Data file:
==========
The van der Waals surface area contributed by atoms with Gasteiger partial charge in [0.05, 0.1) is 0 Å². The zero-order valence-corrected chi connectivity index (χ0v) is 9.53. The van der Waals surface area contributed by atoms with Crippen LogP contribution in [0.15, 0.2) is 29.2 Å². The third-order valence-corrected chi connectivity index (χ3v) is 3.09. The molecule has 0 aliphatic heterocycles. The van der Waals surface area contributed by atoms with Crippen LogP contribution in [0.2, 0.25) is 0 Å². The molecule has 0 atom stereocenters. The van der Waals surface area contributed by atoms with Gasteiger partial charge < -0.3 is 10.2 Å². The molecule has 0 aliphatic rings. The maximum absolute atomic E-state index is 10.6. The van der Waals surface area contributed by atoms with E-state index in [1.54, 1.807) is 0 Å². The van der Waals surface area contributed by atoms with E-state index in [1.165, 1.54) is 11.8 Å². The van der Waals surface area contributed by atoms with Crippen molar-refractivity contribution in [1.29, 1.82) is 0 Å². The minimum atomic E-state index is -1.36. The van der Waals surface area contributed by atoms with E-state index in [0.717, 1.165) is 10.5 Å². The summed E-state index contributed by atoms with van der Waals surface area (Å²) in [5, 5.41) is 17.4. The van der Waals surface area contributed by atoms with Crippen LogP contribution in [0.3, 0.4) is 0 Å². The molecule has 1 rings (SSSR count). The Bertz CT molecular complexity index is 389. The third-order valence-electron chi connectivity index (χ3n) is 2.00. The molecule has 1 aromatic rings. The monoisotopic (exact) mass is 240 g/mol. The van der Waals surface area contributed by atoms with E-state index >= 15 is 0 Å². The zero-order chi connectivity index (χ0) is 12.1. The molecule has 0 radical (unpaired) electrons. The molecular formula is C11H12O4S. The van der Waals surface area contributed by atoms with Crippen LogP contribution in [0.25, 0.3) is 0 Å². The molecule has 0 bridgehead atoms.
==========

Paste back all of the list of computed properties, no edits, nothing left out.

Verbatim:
The van der Waals surface area contributed by atoms with Gasteiger partial charge in [0.05, 0.1) is 0 Å². The zero-order valence-corrected chi connectivity index (χ0v) is 9.53. The van der Waals surface area contributed by atoms with Crippen LogP contribution in [0.15, 0.2) is 29.2 Å². The third-order valence-corrected chi connectivity index (χ3v) is 3.09. The molecule has 0 aliphatic heterocycles. The van der Waals surface area contributed by atoms with Crippen LogP contribution in [0.2, 0.25) is 0 Å². The molecule has 0 atom stereocenters. The van der Waals surface area contributed by atoms with Gasteiger partial charge < -0.3 is 10.2 Å². The molecule has 0 aliphatic rings. The maximum absolute atomic E-state index is 10.6. The van der Waals surface area contributed by atoms with E-state index in [1.54, 1.807) is 0 Å². The van der Waals surface area contributed by atoms with E-state index in [1.165, 1.54) is 11.8 Å². The van der Waals surface area contributed by atoms with Crippen molar-refractivity contribution in [1.29, 1.82) is 0 Å². The minimum atomic E-state index is -1.36. The van der Waals surface area contributed by atoms with E-state index in [0.717, 1.165) is 10.5 Å². The summed E-state index contributed by atoms with van der Waals surface area (Å²) in [5, 5.41) is 17.4. The van der Waals surface area contributed by atoms with Crippen LogP contribution in [0.3, 0.4) is 0 Å². The molecule has 1 rings (SSSR count). The Bertz CT molecular complexity index is 389. The third-order valence-electron chi connectivity index (χ3n) is 2.00. The molecule has 1 aromatic rings. The monoisotopic (exact) mass is 240 g/mol. The van der Waals surface area contributed by atoms with E-state index >= 15 is 0 Å². The zero-order chi connectivity index (χ0) is 12.1. The molecule has 0 radical (unpaired) electrons. The molecular formula is C11H12O4S. The van der Waals surface area contributed by atoms with Crippen LogP contribution in [0.25, 0.3) is 0 Å². The molecule has 0 bridgehead atoms.